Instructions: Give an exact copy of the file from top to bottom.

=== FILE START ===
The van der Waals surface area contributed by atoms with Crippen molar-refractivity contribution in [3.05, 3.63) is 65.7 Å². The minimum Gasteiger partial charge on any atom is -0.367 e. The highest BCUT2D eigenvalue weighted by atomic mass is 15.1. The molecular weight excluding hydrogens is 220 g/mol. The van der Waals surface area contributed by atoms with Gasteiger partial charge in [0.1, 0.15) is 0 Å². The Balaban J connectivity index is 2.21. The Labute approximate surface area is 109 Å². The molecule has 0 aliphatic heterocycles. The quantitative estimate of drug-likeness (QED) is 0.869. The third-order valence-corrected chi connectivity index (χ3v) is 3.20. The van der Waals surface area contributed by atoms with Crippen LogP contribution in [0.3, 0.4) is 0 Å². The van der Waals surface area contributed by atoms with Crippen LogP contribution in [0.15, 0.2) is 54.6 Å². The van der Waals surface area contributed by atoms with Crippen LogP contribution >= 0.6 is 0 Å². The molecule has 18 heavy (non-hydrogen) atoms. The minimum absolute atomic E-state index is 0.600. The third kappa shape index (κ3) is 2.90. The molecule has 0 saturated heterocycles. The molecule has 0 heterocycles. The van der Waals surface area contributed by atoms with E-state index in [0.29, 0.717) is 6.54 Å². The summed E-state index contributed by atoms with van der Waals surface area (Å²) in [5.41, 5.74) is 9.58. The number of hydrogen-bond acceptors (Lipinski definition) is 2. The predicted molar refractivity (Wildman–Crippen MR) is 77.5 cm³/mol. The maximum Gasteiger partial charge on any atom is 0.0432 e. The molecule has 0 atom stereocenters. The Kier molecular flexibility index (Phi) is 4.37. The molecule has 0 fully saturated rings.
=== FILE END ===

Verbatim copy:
The van der Waals surface area contributed by atoms with Crippen molar-refractivity contribution in [3.05, 3.63) is 65.7 Å². The minimum Gasteiger partial charge on any atom is -0.367 e. The highest BCUT2D eigenvalue weighted by atomic mass is 15.1. The molecular weight excluding hydrogens is 220 g/mol. The van der Waals surface area contributed by atoms with Gasteiger partial charge in [0.1, 0.15) is 0 Å². The Balaban J connectivity index is 2.21. The Labute approximate surface area is 109 Å². The molecule has 0 aliphatic heterocycles. The quantitative estimate of drug-likeness (QED) is 0.869. The third-order valence-corrected chi connectivity index (χ3v) is 3.20. The van der Waals surface area contributed by atoms with Crippen LogP contribution in [0.3, 0.4) is 0 Å². The van der Waals surface area contributed by atoms with Crippen LogP contribution in [0.15, 0.2) is 54.6 Å². The van der Waals surface area contributed by atoms with Crippen LogP contribution >= 0.6 is 0 Å². The molecule has 18 heavy (non-hydrogen) atoms. The minimum absolute atomic E-state index is 0.600. The third kappa shape index (κ3) is 2.90. The molecule has 0 saturated heterocycles. The molecule has 0 heterocycles. The van der Waals surface area contributed by atoms with E-state index in [0.29, 0.717) is 6.54 Å². The summed E-state index contributed by atoms with van der Waals surface area (Å²) in [5.41, 5.74) is 9.58. The number of hydrogen-bond acceptors (Lipinski definition) is 2. The predicted molar refractivity (Wildman–Crippen MR) is 77.5 cm³/mol. The maximum Gasteiger partial charge on any atom is 0.0432 e. The molecule has 0 atom stereocenters. The Kier molecular flexibility index (Phi) is 4.37. The molecule has 0 fully saturated rings.